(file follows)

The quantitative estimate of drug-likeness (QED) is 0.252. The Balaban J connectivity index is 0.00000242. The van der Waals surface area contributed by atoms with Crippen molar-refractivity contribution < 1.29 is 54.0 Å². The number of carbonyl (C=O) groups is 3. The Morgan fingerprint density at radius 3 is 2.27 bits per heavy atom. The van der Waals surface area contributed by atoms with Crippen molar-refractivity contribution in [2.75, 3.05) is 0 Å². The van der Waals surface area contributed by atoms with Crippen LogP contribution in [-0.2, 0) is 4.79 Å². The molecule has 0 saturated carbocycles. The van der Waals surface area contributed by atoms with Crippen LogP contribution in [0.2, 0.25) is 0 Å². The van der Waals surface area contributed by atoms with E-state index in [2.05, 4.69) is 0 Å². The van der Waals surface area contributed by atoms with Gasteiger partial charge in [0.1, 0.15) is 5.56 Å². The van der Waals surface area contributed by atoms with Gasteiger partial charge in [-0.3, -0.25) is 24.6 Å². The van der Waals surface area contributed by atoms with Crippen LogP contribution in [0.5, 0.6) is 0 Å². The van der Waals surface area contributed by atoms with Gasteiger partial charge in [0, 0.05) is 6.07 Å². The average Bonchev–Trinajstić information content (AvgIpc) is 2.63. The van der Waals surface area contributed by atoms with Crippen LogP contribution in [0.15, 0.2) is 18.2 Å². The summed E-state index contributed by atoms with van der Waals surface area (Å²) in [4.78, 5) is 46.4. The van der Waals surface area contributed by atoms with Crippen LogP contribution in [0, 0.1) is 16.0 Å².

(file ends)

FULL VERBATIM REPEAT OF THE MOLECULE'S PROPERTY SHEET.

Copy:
The quantitative estimate of drug-likeness (QED) is 0.252. The Balaban J connectivity index is 0.00000242. The van der Waals surface area contributed by atoms with Crippen molar-refractivity contribution < 1.29 is 54.0 Å². The number of carbonyl (C=O) groups is 3. The Morgan fingerprint density at radius 3 is 2.27 bits per heavy atom. The van der Waals surface area contributed by atoms with Crippen molar-refractivity contribution in [2.75, 3.05) is 0 Å². The van der Waals surface area contributed by atoms with Crippen LogP contribution in [-0.2, 0) is 4.79 Å². The molecule has 0 saturated carbocycles. The van der Waals surface area contributed by atoms with Crippen LogP contribution in [0.2, 0.25) is 0 Å². The van der Waals surface area contributed by atoms with E-state index in [2.05, 4.69) is 0 Å². The van der Waals surface area contributed by atoms with Gasteiger partial charge in [0.1, 0.15) is 5.56 Å². The van der Waals surface area contributed by atoms with Gasteiger partial charge in [-0.3, -0.25) is 24.6 Å². The van der Waals surface area contributed by atoms with Crippen LogP contribution in [0.5, 0.6) is 0 Å². The van der Waals surface area contributed by atoms with Gasteiger partial charge in [0, 0.05) is 6.07 Å². The average Bonchev–Trinajstić information content (AvgIpc) is 2.63. The van der Waals surface area contributed by atoms with Crippen LogP contribution in [0.15, 0.2) is 18.2 Å². The summed E-state index contributed by atoms with van der Waals surface area (Å²) in [4.78, 5) is 46.4. The van der Waals surface area contributed by atoms with Crippen LogP contribution in [0, 0.1) is 16.0 Å².